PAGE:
Local & Sustainable Food Systems Network News

Members of the Local & Sustainable Food Systems Network tend to be doers – engaging actively in the work of re-creating vibrant, place-based food systems. 
Working groups have begun emerging where there is a critical mass of people interested in a particular facet of food systems work. Two of these groups held their first meeting in January, coming together via teleconference to learn about each other’s initiatives, to exchange information and to commit to future encounters. 
The Food Hubs Working Group met on January 15th and will reconvene on March 19th. In between teleconferences, the Food Hubs Working Group can carry on the conversation via FSC’s discussion page devoted to the topic. The January meeting made it clear that there is a lot of activity underway across Canada to establish food hubs as a way of making local food more broadly available. More information about the Food Hubs Working Group can be found here
A smaller group also met in January by teleconference, this time focused on sustainable fisheries. Sustainable fisheries provide an important source of protein in our diets and are a vital part of coastal economies, yet they are frequently not incorporated into the broader food movement discourse. The complexities of sustainable land-based food systems are mirrored in water-based food systems with some distinct differences. The intent of this Working Group is to determine the most effective means to integrate sustainable fisheries into the work of the food movement, with the goal of enabling mutually beneficial exchanges of information and of collaborating on program and policy needs where appropriate.  Our Assembly in November in Halifax will provide an excellent opportunity to do this. This group also meets every two months. Anyone interested in joining the Sustainable Fisheries Working Group should contact the Network Co-ordinator, Abra Brynne.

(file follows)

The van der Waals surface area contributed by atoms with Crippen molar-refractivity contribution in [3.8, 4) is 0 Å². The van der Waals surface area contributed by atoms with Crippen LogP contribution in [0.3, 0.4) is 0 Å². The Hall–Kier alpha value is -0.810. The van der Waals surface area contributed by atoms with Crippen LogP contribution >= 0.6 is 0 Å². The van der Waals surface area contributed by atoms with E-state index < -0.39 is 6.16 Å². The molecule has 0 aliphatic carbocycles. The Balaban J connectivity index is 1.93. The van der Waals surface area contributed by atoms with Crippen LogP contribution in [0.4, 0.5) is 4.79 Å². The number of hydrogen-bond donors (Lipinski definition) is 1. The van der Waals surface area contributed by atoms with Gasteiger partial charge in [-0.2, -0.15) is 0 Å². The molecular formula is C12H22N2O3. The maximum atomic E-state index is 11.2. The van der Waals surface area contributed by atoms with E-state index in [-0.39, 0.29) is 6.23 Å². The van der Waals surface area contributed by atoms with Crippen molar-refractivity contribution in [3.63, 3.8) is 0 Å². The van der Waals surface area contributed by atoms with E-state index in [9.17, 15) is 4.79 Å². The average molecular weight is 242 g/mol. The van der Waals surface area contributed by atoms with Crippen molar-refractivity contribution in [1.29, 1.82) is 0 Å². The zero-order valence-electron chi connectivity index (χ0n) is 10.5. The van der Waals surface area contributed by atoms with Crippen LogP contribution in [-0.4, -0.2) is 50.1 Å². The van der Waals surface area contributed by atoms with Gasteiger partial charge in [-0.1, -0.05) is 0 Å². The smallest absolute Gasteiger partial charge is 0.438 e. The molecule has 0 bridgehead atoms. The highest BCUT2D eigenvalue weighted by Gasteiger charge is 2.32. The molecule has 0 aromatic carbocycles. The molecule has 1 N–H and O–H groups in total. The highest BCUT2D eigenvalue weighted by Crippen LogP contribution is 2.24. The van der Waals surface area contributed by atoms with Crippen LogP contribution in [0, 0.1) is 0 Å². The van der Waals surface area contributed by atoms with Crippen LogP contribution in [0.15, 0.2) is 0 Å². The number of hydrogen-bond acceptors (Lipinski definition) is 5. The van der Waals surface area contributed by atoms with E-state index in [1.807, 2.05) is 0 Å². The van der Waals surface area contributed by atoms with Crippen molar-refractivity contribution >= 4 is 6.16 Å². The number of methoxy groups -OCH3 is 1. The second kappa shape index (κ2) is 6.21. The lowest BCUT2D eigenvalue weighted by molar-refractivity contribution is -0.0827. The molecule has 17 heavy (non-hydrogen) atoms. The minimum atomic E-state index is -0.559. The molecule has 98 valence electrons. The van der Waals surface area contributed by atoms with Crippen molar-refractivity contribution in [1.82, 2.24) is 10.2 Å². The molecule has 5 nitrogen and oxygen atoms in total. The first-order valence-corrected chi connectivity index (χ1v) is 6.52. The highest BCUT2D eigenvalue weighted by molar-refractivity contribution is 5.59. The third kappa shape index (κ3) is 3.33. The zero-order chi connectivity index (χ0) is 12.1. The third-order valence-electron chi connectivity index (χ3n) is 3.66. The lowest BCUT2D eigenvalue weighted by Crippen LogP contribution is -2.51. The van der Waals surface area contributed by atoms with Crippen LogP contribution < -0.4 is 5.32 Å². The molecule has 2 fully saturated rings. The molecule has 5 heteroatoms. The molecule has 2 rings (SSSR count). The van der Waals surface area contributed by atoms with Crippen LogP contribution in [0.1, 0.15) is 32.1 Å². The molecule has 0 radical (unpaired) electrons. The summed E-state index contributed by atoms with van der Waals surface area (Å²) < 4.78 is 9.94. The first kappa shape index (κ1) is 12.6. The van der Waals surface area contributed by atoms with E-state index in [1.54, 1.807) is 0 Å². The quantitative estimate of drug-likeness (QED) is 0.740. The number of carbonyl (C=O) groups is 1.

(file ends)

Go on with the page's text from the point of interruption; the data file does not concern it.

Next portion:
Sustainable food systems initiatives tend to engage with smaller-scale enterprises for a variety of reasons. Many embrace, at a minimum, a triple bottom line, seeking to align their business goals with those that lead to vibrant, healthy communities. In various locations across Canada, members of the Network are engaged in co-operatives , as an effective way to develop profitable food enterprises while still prioritizing the needs of the community.
The recent 5th Annual Assembly of the Local Organic Food Co-ops Network in Ontario provided an opportunity for these progressive co-operatives to come together, celebrate their successes and exchange information. The Local & Sustainable Food Systems Network Co-ordinator, Abra Brynne, spoke at the Assembly’s opening session on permaculture economics and co-operatives, and later led a discussion about how co-operatives are reconciling the need for food producers to make a viable living with the need to provide access to good food for the impoverished amongst us.